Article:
For 2 billion women and girls worldwide, menstruation is a monthly reality. Yet in many low-income countries, they still face serious challenges when it comes to managing their periods.
According to a study from UNICEF, 1 in 3 girls in South Asia knew nothing about menstruation prior to having their first period.
Many girls still lack access to affordable and hygienic menstrual products. Instead, they are forced to use improvised materials such as rags or leaves. Not only are they uncomfortable but they can lead to infections.
When I have my period, I have to go home
Girls also lack access to safe, private toilets with clean water to clean up and discreetly dispose of used menstrual products.
To make matters worse, women and girls often face social taboos about menstruation which exclude them from certain activities in their communities. In rural Nepal, many families observe a tradition called ‘chhaupadi’ which isolates girls and women during their periods.
Join the girls' rights movement Many girls are forced to skip school during their period as they are embarrassed or do not have access to the facilities they need, while others drop out altogether. When girls drop out of school at an early age, they are less likely to return, leaving them vulnerable to early marriage, violence and forced sexual relations.
Trem, 14, from Cambodia, says menstruation affects her studies. “When I have my period, I have to go home to change my sanitary pad as we don’t have the facilities I need at school.”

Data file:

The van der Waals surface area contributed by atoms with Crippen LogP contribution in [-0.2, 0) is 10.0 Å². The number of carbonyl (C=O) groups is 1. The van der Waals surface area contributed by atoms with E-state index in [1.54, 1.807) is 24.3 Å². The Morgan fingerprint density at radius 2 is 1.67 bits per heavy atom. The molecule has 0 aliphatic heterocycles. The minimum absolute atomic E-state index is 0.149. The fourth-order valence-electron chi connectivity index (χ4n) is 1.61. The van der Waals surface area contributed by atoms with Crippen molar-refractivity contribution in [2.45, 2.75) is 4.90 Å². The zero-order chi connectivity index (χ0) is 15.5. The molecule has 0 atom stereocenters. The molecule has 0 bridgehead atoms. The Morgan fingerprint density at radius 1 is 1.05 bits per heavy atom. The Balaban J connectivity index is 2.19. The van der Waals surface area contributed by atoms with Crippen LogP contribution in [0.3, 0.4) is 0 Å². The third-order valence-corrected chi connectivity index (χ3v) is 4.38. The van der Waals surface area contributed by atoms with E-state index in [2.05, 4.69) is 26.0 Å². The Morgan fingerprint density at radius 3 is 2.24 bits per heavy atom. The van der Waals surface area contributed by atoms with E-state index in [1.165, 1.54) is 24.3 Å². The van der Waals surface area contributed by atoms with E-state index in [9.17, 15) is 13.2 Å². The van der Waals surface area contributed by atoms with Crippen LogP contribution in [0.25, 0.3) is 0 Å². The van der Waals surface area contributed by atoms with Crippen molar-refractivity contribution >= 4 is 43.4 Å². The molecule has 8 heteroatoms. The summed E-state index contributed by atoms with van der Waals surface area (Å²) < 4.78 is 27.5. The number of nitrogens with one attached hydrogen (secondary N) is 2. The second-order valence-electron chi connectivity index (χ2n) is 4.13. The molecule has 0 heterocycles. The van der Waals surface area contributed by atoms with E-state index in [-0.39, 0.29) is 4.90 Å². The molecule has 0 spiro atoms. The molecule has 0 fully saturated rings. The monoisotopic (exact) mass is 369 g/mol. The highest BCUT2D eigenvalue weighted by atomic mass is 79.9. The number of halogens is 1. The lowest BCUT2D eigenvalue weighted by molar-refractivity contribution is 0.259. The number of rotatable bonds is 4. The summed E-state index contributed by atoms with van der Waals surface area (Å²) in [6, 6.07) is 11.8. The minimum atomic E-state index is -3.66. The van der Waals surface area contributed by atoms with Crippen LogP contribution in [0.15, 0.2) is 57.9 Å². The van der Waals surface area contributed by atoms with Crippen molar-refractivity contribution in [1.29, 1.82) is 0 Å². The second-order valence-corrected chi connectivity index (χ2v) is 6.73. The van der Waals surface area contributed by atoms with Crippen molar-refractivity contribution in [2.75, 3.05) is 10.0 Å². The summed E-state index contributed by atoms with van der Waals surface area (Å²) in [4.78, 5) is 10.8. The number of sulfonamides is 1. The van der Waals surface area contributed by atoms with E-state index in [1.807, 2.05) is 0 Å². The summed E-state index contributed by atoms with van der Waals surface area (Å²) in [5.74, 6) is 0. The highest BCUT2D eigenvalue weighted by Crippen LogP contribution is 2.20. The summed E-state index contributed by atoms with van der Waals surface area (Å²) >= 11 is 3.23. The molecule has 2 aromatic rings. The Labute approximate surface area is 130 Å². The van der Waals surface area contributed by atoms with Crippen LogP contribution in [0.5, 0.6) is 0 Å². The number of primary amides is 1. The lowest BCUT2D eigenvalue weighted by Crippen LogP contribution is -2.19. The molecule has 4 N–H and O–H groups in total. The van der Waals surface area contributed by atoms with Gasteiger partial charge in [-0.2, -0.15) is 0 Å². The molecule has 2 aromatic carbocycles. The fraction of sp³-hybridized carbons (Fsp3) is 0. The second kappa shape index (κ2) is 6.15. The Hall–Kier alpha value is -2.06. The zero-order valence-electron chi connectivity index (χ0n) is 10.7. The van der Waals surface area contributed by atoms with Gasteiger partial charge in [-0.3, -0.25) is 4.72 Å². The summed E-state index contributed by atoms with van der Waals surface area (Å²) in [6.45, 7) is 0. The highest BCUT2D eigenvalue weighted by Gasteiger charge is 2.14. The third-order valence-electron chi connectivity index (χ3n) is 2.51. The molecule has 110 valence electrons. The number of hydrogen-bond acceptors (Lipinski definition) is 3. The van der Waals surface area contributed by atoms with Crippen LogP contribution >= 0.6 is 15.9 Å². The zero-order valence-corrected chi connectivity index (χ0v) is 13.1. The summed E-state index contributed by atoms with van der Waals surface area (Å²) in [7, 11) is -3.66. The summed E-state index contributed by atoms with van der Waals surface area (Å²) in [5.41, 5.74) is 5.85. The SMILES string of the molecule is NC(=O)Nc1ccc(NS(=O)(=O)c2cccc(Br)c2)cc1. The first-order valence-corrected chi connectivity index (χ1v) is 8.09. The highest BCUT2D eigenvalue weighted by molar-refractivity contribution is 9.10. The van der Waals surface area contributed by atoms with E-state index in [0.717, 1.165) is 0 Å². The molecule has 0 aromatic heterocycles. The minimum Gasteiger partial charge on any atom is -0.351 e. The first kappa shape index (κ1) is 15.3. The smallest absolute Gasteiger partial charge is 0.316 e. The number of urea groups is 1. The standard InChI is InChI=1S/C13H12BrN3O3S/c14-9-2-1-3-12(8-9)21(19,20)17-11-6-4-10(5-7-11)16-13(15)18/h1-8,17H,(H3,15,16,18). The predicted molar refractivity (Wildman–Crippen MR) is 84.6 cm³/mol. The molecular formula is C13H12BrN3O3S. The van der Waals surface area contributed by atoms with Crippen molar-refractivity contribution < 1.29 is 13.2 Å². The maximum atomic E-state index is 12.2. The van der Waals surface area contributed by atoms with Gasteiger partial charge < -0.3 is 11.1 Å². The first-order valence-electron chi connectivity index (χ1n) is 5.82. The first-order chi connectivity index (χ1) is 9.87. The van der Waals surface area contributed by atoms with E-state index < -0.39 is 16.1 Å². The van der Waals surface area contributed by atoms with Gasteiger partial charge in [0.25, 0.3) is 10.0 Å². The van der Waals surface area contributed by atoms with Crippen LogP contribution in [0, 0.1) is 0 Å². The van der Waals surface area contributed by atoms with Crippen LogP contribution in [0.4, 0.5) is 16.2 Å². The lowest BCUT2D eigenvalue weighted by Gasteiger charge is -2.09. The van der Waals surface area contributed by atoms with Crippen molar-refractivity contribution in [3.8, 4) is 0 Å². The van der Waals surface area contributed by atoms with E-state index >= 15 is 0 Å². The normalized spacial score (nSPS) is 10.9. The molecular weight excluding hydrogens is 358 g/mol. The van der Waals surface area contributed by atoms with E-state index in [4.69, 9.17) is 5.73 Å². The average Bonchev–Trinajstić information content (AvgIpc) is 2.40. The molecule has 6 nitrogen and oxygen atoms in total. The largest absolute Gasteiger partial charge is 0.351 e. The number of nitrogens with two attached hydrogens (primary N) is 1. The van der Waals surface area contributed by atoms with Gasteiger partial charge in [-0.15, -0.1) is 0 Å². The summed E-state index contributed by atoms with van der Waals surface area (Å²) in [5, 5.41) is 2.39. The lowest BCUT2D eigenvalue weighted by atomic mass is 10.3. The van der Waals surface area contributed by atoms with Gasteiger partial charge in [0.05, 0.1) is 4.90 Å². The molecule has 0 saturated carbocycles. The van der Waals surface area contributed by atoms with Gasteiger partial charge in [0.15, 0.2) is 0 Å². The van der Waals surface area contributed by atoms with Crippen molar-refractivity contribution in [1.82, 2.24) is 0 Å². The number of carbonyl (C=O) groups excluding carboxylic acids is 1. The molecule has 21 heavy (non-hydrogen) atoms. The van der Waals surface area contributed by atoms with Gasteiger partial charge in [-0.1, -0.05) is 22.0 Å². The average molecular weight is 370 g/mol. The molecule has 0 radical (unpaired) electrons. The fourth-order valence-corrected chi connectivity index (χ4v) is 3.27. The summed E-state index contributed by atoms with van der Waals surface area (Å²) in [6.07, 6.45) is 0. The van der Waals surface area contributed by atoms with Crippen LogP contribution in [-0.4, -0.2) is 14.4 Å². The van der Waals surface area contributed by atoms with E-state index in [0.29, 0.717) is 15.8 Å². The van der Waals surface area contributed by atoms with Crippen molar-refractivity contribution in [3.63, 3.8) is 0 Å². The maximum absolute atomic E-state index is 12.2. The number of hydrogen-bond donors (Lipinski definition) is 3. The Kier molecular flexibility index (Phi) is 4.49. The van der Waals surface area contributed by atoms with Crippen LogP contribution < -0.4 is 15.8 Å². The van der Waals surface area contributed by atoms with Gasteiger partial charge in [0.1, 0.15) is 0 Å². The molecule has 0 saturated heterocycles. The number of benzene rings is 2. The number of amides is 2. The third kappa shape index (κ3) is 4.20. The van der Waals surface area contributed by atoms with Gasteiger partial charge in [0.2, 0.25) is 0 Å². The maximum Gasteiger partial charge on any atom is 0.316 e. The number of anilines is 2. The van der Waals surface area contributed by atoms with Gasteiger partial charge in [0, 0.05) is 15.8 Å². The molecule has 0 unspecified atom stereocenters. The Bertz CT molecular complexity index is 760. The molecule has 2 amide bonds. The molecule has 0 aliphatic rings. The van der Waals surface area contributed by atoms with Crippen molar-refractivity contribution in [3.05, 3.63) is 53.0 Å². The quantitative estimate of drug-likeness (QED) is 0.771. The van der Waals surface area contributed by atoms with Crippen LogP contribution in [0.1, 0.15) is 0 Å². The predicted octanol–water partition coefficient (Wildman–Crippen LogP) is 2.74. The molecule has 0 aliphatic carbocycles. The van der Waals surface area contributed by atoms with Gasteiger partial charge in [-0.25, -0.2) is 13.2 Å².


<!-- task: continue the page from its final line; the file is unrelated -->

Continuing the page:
BREAKING DOWN TABOOS
Because I am a Girl is committed to addressing the social beliefs and stigmas surrounding menstruation. Together with local governments and schools we are training district health workers, teachers and volunteers. We also distribute menstrual hygiene materials in schools and teach girls how to manage their periods so they feel confident and stay in school.
In Uganda, we have partnered with local social enterprise AFRIpads to help girls and women improve their menstrual hygiene management. AFRIpads trains women to manufacture reusable sanitary pads. We then purchase the pads and sell them to local vendors at a subsidised rate. This allows vendors to sell pads for an affordable price and still make a profit. Maureen, 16, is back in school full-time since using AFRIpads and says, “All the girls come to school every day and our grades are better.”
By breaking down stigmas and supporting girls' menstrual hygiene management, we are helping them stay in school and decide their futures free from discrimination.